21 votes

"Not married, but willing to be": Photos of men in love from the 1850s to 1950s

5 comments

  1. [3]
    ohyran
    (edited )
    Link
    Just browsing through this and I worry that we impose our view of romantic, platonic, physical and emotional love on the past - or rather oversimplifying it to fit what we see as a norm now. Or...

    Just browsing through this and I worry that we impose our view of romantic, platonic, physical and emotional love on the past - or rather oversimplifying it to fit what we see as a norm now. Or removing problems and issues to better make it fit in to a narrative.

    Thats not said that they aren't awesome ANDthat its not just me reading my worries on the presentation of the material (analysis-ception)... so maybe I should stfu and just enjoy them :)

    EDIT: I now noticed that they mention this in the link too

    5 votes
    1. [2]
      kfwyre
      (edited )
      Link Parent
      I think that's definitely important. So much about their experiences and identities doesn't necessarily match up with our modern ones, so we can definitely overreach on projecting onto them things...

      I think that's definitely important. So much about their experiences and identities doesn't necessarily match up with our modern ones, so we can definitely overreach on projecting onto them things that weren't necessarily applicable to them. On the other hand, it's also easy to undercount and dismiss things too much and end up in /r/SapphoAndHerFriend territory as well. It's not uncommon for LGBT representation from the past to be viewed through lenses which deny or discredit it.

      4 votes
      1. ohyran
        Link Parent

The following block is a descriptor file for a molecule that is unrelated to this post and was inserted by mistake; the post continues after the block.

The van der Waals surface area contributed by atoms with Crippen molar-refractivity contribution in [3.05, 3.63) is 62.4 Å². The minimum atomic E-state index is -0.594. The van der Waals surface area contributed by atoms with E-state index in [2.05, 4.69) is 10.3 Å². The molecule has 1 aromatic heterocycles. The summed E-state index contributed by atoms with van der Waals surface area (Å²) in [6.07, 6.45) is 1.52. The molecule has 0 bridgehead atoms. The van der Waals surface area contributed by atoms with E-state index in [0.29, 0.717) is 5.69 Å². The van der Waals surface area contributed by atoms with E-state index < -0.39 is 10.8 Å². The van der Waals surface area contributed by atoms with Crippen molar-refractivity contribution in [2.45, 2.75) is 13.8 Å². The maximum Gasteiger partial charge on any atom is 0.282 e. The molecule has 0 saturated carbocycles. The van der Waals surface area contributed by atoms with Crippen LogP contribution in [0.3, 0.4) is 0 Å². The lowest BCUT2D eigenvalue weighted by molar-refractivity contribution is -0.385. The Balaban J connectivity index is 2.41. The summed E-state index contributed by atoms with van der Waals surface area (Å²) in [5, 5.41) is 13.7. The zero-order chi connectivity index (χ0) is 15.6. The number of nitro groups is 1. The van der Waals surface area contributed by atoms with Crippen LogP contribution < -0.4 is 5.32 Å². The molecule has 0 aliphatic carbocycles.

True. Issue is do we risk making the past a fiction by redefining platonic (specifically) male love or seeing it as something suspect, or do we risk making the past a fiction by ignoring that...

        True.
        Issue is do we risk making the past a fiction by redefining platonic (specifically) male love or seeing it as something suspect, or do we risk making the past a fiction by ignoring that erotic and amorous love existed before in same sex couples too?

        Then the argument could be what is more commonly overlooked? I guess samesex amorous love is that one because it doesn't fit with our "stock view" of the past. Or maybe its male-to-male platonic love because if it once existed it means that our modern view of what men is allowed to be with each other isnt a magical norm?

        Anyway its not like history will ever be any clearer than a fart in the wind in the attic of a manure factory anyway so we have to make the best with the guesses, assumptions and clues that we have.

        4 votes
  2. [2]
    spit-evil-olive-tips
    Link
    Excerpted from this book:

    Excerpted from this book:

    LOVING: A Photographic History of Men in Love 1850s–1950s is a visual narrative of rare sensitivity showcasing a unique collection of over 2,700 photographs taken between the 1850s and 1950s depicting romantic love between men taken in the most varied contexts (in domestic, military, or natural settings, such as parks and beaches). We all know what it means to fall in love, to manifest one’s feelings, and this awareness emerges with strength to anyone who leafs through LOVING. To love and be loved becomes the one paradigm uniting all humanity. The feelings and emotions that emerge from it are impetuous, all-embracing, and sometimes inexpressible.

    4 votes
    1. kfwyre
      Link Parent
      Backordered on Bookshop at present, but hopefully it gets restocked soon. It'll be a nice addition to my shelves, and can sit right next to my copy of Gay in America. Also, this is now the second...

      Backordered on Bookshop at present, but hopefully it gets restocked soon. It'll be a nice addition to my shelves, and can sit right next to my copy of Gay in America.

      Also, this is now the second book that you've posted this week that I've ended up getting. I feel like I owe you a commission or something!

      3 votes